Depth of Knowledge: Professional Learning

Today I had the opportunity to provide professional learning for campus principals about Depth of Knowledge.

First, each participant received a brown paper bag containing 6 items.  To model Level 1: Recall and Reproduction, they were to empty the items from the bag, study them for one minute, then return the items to the bags.  Then, on a sticky note, they were to recall the items and describe them to the best of their ability.

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To model Level 2: Skills and Concepts, once again they used the items in their bags.  This time, they were to categorize the items into two groups and name the categories.  This step required the participants to make a decision about the content beyond recall from level 1.

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For Level 3: Strategic Thinking, the participants identified the animal or creature in their bag.  Then, they were to find a partner in the room whose animal or creature is of nearly the same scale.  This step required the participants to use planning and evidence, solving a non-routine problem.

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We did not practice Level 4: Extended Thinking due to the time frame.  An example was shared, however, of designing an experiment to compare the properties of the items in the bags, such as motion, texture, or size.

A discussion followed this experience related to:

  • DOK Levels are not developmental.
  • DOC Levels are not sequential.
  • The verb does not define the DOK Level.

I shared examples from mathematics…

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Mathematics resources for DOK content:

General DOK resources:

Finally, the session was wrapped up with a reflection on what evidence will you look for in your classrooms and hallways?  Also, I shared the Hess Cognitive Rigor Matrices for further reading and next steps.

 

 

 

 

#ObserveME

I have joined the #ObserveMe movement to promote transparency, encourage feedback, and model continuous improvement.  Based on my Mission Statement, I designed my #ObserveMe sign to gather feedback in the areas that are important to me as a leader:

  • celebrateWhen awesome things happen, we should celebrate – small things and big things.  It’s all about perspective – what is small to one may be huge to another.  I want to celebrate others for who they are and what they do.
  • honor – People should feel they are important.  They should be valued.  The alternative, feeling unimportant and not valued, is so detrimental and so challenging from which to recover, showing honor is not negotiable.  I want to honor people.
  • acknowledge – Recognition of others’ insight, perspective, time, and even presence matters.  I want to acknowledge other people, all people.
  • inspire – I want others to be better, personally and professionally, because they have interacted with me (short term or long term).
  • notice – The phrase I see you is worth its weight in gold!  It is so important to show a little kindness and think of others and notice people – sometimes those who should be noticed are right in front of us.  I want to notice others.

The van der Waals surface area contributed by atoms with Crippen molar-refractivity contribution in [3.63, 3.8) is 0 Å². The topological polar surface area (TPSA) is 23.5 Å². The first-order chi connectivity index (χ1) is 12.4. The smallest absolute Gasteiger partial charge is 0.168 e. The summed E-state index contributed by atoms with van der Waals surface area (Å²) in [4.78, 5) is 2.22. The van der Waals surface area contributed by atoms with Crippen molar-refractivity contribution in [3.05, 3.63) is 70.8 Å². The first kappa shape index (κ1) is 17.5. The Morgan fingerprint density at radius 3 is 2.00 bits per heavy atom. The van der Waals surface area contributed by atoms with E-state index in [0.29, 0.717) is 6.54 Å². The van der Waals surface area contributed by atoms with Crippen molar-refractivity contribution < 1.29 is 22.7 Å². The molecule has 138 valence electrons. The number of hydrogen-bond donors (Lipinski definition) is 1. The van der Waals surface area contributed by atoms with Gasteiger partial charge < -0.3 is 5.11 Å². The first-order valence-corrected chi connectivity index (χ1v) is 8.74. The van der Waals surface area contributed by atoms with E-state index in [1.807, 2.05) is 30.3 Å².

Robert Kaplinsky, Mathematics Teacher Specialist in Southern California, recently posted this challenge to his blog andincluded a template to use.  He says, “We can make the idea of peer observations commonplace.”

This sign is hanging in my office:

 

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Scanning the QR code will bring you to this google form:

 

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Desmos: Number Lines

The amazing Desmos can be used to create number lines for our upper elementary learners.  After a few simple steps you can create a number line from a two-variable coordinate plane…

1. Access http://www.desmos.com.

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2. Tap Graph Settings (the wrench tool) and uncheck the boxes for Grid and Y-Axis.

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3. Check the box for Arrows.

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4.  Add the point (a,0).

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5.  Click the button to add a slider for a.

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Press the play button and watch the point move between -10 and 10.  These are the default values.  You can adjust these values by clicking on the number and typing the value you prefer.

Now, the awesome part…

Press the pause button and ask what is the value?  Or, given a specific number, place the point on the number line.

Zoom in and out to adjust the minimum and maximum values or tap on Graph Settings (the wrench tool) to adjust precisely.

 

My New Favorite Digital Tools

Lately I have explored new-to-me digital tools for graphic design.  Canva, Freepik, and Typorama are definitely worth sharing.

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Canva is a web- and app-based design tool that uses a drag-and-drop feature to make graphic design possible for rookies.

Tip: Go to https://www.canva.com/templates/ and navigate through the free templates.  My favorite: Infographics.

Some of my Canva creations…

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Freepik is a website with free vector art, illustrations, photos, and more.  Using the freemium business model, Freepik allows for free use of the majority of its resources (as long as you credit the author).

Vector art is created from polygons to represent images in graphics.

Tip: You can edit vector files from Freepik by using Adobe Illustrator.  Generally, there are two layers in the AI file: the background layer and the main layer (called ‘objects’).  The main layer is where you can edit the text or other graphic features in the image.

One of my Freepik creations (edited with Adobe Illustrator)…

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Typorama is a typography generator App that is super user-friendly.

Tip: You can use images from your camera roll as backgrounds, so save some of your favorites from Pixabay or Freepik to use with Typorama.

Some of my Typorama creations…